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Rashied Ali

Rashied Ali is a progenitor and leading exponent of multidirectional rhythms/polytonal percussion. A student of Philly Joe Jones and an admirer of Art Blakey, Ali developed the style known as "free jazz" drumming, which liberates the percussionist from the role of human metronome. The drummer interfaces both rhythmically and melodically with the music, utilizing meter and sound in a unique fashion. This allows the percussionist to participate in the music in a harmonic sense, coloring both the rhythm and tonality with his personal perception. By adding his voice to the ensemble, the percussionist becomes an equal in the melodics of collective musical creation rather than a "pot banger" who keeps the others all playing at the same speed. Considered radical in the 1960s and scorned by the mediocre, multidirectional rhythms, polytonal drumming is now the landmark of the jazz percussionist. A Philadelphia native, Rashied Ali began his percussion career in the U.S

ARTICLE: BOOK REVIEW

Universal Tonality: The Life and Music of William Parker

Read "Universal Tonality: The Life and Music of William Parker" reviewed by Mark Corroto

Universal Tonality: The Life And Music Of William Parker Cisco Bradley 384 Pages ISBN: # 978147801014 Duke University Press 2021 Who is William Parker? He is a jazz bassist, yes. But he is also a band leader, composer, writer & poet, community organizer, peace activist, and cultural anthropologist. Cisco ...

ARTICLE: YEAR IN REVIEW

2020: The Year in Jazz

Read "2020: The Year in Jazz" reviewed by Ken Franckling

The COVID-19 pandemic put the jazz world in a tailspin, just like the world at large, in 2020. And there is plenty of uncertainty going into the new year about what “new normal: might emerge from the darkness. International Jazz Day, like so many other things, became an online virtual event this time around. Pianist Keith ...

ARTICLE: JAZZ JOURNAL

Fall 2020

Read "Fall 2020" reviewed by Doug Collette

Jazz Journal is a regular column comprised of pithy takes on recent releases of note, spotlighting titles that might otherwise go unnoticed or that deserve special attention. The Claire Daly Band RAH! RAH! Ride Symbol 2020 To credibly conceive and execute homage to the late Rahsaan Roland Kirk ...

ARTICLE: INTERVIEW

Burton Greene: From Bomb To Balm

Read "Burton Greene: From Bomb To Balm" reviewed by Barbara Ina Frenz

Chicago-born pianist Narada Burton Greene (b.1937) can be called a veteran of the 1960s jazz avant-garde—the starting point of his universal musical life. In 1962, he moved to New York and founded, together with bassist Alan Silva, the Free Form Improvisational Ensemble, which played improvised music without preconceived compositional elements. In 1965, he became a member ...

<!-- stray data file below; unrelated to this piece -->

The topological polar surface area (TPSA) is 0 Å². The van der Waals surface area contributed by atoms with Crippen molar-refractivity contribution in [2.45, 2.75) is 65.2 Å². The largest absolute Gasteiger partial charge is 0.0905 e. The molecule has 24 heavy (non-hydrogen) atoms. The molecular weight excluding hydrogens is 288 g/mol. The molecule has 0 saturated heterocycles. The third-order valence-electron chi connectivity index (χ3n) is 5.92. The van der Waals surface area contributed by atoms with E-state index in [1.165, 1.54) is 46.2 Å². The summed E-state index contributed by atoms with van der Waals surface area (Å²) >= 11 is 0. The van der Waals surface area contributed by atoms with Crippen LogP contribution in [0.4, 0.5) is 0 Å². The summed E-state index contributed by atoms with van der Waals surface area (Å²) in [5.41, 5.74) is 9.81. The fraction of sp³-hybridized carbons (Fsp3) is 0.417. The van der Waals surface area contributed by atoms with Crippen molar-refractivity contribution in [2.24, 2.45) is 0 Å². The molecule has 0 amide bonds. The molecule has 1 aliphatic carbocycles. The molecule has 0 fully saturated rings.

ARTICLE: INTERVIEW

Matthew Halsall: A New Dawn

Read "Matthew Halsall: A New Dawn" reviewed by Chris May

After five years without the release of any newly recorded material, the British trumpeter and composer Matthew Halsall has returned in winter 2020 with a fresh new band and a sparkling new album, Salute To The Sun, on his Gondwana Records label. It is more than good to have him and his music back.

ARTICLE: PROFILE

Azar Lawrence Has Paid His Dues...Two times

Read "Azar Lawrence Has Paid His Dues...Two times" reviewed by Chuck Koton

Tenor and soprano saxophonist Azar Lawrence has been one of the most dynamic and spiritually-charged reed players of the post-John Coltrane generation. Lawrence forged his sound in the fires of the Elvin Jones and McCoy Tyner bands in the 1970s and, for nearly five decades, he has performed and recorded with the best musicians in the ...

ARTICLE: ALBUM REVIEW

Bertrand Denzler / Antonin Gerbal: Sbatax

Read "Sbatax" reviewed by Mark Corroto

With six and one-half minutes remaining in this single thirty-eight minute live tenor saxophone/drums recording, an audience member at a club in Berlin begins howling. Listeners to this recording will probably be saying to themselves, “where have you been? I've been shouting encouragement since I pressed play!" It's that kind of record. The two ...

ARTICLE: ALBUM REVIEW

TEST with Roy Campbell: Live at The Hinton House

Read "Live at The Hinton House" reviewed by Mike Jurkovic

More exquisite madness from Brooklyn's barn burning free jazz label 577 Records, home to the free and the brave. This time it's a hard core NY borough blowout recorded live in April 1999 that cantankerously and vividly chronicles the only known performance of the late, free/avant, Harlem/NoBro legend, trumpeterRoy Campbell. Unrestrained, Campbell raises the ...

Impulse! Records: An Alternative Top 20 Zeitgeist Seizing Albums

Read "Impulse! Records: An Alternative Top 20 Zeitgeist Seizing Albums" reviewed by Chris May

There can be little argument that a jazz label ever captured a zeitgeist more completely than Impulse! did during its original 1960s incarnation. In the US, the fight back against white racism was cresting, opposition to the Vietnam war was growing, outrage over the assassinations of figures of hope such as President Kennedy, Martin Luther King ...


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